I’ll be trivial or disappointing but I’ve never written/posted something with the aim of ‘becoming famous’ (many write to me asking how to increase their followers) but simply because I have always had this passion to share whatever happens to me. I’m an extremely insecure person, shy and scared of the world, but instead of responding to this ‘malaise’ by closing in on myself, I have this very strange reaction of opening up playing with myself by appearing bold and exhibitionist!
Who are your reference photographers?
When I was younger I worshiped Mert & Marcus and Testino, growing up I became more passionate about Roversi and Tim Walker, but the great love remains Meisel!
In your customer portfolio you can boast some of the most important names in the fashion scene. Is there a brand that you still dream of being able to shoot?
I’d love to work with Versace, I feel in line with the brand both from a photographic point of view and as a woman: independent, strong, without fear of expressing her sensuality. As a muse, I don’t have one in particular but models are always my number one inspiration. I like beauty that is not taken for granted, when a trait prevails over the others, but managing not to remove balance from the face. Among the supermodels I’ve always dreamed of shooting are Lindsey Wixson and Daphne Groeneveld!
What is the advertising campaign you are most satisfied with?
It is too premature to be able to say with certainty, but I believe that my ‘Like in a Rubens painting‘ campaign for Dolce & Gabbana has certainly been a turning point in my career: the results of the success of those images appreciated by a wide audience, were arriving. But at the end of February, with the advent of the pandemic dictated by Codiv-19, all the artistic and working proposals I was developing were blocked.
You recently made the cover of Vanity Fair. Do you prefer to shoot editorials or advertising campaigns? In which of the two cases do you feel more free to express yourself?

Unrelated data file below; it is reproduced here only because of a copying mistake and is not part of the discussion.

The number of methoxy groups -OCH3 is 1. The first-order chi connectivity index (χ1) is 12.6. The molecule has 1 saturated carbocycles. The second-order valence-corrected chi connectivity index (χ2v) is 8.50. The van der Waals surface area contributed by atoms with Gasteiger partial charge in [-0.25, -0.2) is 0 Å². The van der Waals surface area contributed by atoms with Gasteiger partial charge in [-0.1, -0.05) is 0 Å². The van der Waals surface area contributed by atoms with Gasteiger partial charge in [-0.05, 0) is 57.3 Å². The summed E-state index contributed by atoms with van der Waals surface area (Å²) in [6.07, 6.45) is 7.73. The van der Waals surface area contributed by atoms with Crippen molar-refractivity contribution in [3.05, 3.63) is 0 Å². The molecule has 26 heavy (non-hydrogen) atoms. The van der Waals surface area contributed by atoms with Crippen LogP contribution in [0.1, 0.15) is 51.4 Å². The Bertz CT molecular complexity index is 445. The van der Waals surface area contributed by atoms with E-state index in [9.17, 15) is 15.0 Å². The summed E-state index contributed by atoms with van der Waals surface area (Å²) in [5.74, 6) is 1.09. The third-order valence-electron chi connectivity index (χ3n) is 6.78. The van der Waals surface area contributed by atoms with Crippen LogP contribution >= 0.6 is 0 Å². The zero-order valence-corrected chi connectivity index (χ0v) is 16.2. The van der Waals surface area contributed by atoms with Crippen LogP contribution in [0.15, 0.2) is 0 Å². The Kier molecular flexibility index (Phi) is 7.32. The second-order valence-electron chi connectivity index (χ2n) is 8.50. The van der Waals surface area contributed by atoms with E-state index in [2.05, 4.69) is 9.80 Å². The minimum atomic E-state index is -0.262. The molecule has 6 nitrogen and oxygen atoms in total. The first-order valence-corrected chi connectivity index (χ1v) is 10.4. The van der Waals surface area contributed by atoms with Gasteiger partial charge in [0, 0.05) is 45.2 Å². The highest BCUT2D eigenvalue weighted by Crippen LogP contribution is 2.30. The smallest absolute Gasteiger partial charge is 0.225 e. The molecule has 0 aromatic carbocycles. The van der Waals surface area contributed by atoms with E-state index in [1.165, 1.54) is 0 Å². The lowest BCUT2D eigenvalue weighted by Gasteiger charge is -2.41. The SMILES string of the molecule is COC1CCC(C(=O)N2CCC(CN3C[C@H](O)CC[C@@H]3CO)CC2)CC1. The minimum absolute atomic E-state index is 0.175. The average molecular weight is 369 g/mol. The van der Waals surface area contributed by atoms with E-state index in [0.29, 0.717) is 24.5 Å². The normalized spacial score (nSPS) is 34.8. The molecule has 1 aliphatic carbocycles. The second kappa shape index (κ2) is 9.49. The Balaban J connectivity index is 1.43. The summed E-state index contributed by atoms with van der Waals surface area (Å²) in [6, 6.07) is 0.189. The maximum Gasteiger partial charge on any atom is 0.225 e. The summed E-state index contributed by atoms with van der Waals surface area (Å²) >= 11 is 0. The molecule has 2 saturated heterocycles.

Surely my primary goal is to be able to detach myself from the commercial image, give up some money jobs to devote time to personal projects that explore what I really want to communicate.
Being able to capture a more mysterious beauty, giving a more complex reading to the viewer.
Some criticize you for your “too glossy” style. How would you define it?
I think my pictures have a common thread, because being followed in first person from shooting to post-production, they inevitably have the same soul and a sort of repetition. It is something that I would actually like to overcome, I would like to amaze with something really different, but I find it very difficult to ‘get out of myself’, I have barriers and limits that I try to break down but I often find myself always returning to where I feel comfortable. I grew up studying art history with great passion and I always found myself dwelling more intensely on neoclassical, romantic and decadent works: I don’t try to report anything of what I studied in my shots, it is simply part of me, my taste aesthetic, my character.
What advice would you give to young guys who nowadays want to approach photography?
Do not expect to get the cover of Vogue on the first shot but to accept your limits and try to improve yourself shot after shot with great patience and dedication.